Article Text

ADJUSTING FOR CENTRE IN MULTICENTRE STUDIES
  1. G M Fitzmaurice1,2,3
  1. 1Department of Biostatistics, Harvard School of Public Health, USA,
  2. 2Department of Psychiatry, Harvard Medical School, USA,
  3. 3Laboratory for Psychiatric Biostatistics, McLean Hospital, Belmont, Massachusetts, USA

Abstract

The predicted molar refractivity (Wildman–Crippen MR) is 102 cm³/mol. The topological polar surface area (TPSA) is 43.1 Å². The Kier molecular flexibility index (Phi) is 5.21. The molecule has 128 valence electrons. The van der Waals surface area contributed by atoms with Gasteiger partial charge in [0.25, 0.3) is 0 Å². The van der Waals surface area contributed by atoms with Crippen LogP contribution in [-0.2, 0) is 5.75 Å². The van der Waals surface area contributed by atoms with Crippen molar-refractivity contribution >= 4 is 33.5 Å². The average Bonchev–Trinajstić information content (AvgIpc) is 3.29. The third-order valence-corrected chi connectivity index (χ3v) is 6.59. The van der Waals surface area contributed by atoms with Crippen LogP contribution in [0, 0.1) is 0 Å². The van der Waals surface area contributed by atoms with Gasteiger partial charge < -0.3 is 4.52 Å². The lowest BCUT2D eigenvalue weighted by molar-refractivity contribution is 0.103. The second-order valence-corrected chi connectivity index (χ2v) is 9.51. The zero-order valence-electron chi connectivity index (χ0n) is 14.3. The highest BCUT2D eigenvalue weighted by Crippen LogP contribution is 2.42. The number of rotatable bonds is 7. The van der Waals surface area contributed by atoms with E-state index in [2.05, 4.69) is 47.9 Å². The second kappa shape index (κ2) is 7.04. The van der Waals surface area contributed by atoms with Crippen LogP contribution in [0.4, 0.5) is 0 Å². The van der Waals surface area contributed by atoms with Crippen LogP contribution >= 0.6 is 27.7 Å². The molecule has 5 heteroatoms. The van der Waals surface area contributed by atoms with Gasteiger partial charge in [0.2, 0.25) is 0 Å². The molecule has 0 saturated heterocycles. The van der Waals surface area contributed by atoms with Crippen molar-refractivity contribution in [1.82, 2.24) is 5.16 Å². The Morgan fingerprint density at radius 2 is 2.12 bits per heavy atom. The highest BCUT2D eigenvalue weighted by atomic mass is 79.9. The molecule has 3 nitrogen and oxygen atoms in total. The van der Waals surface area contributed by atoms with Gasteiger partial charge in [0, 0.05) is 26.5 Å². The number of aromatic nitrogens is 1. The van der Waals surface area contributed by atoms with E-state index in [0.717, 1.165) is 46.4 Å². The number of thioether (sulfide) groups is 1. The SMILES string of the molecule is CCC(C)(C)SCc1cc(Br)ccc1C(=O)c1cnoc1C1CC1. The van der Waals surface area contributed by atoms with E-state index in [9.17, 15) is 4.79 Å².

Objective: A multicentre study is a single study involving several centres (or investigators) where the combined data contributed by all centres is intended to be analysed as a whole. In general, multicentre studies are conducted at several centres either to increase the number of participants that would otherwise be available at any single centre, or to assess the effectiveness of the treatment or intervention across a broader range of settings. By performing the study in multiple centres, and often in multiple countries, a multicentre study design allows for the sampling of a broader patient population and the completion of the study within a reasonable timeframe. Typically, differences between centres (eg, different study investigators, differences in the centre patient populations, differences in medical care practices among centres) may result in extra variability in the treatment effect estimates. This extra variation must be properly accounted for in the analysis. In this presentation, we consider some alternative statistical methods for the analysis of data collected from multicentre studies. We highlight important distinctions between alternative methods and make some recommendations concerning appropriate methods of analysis.

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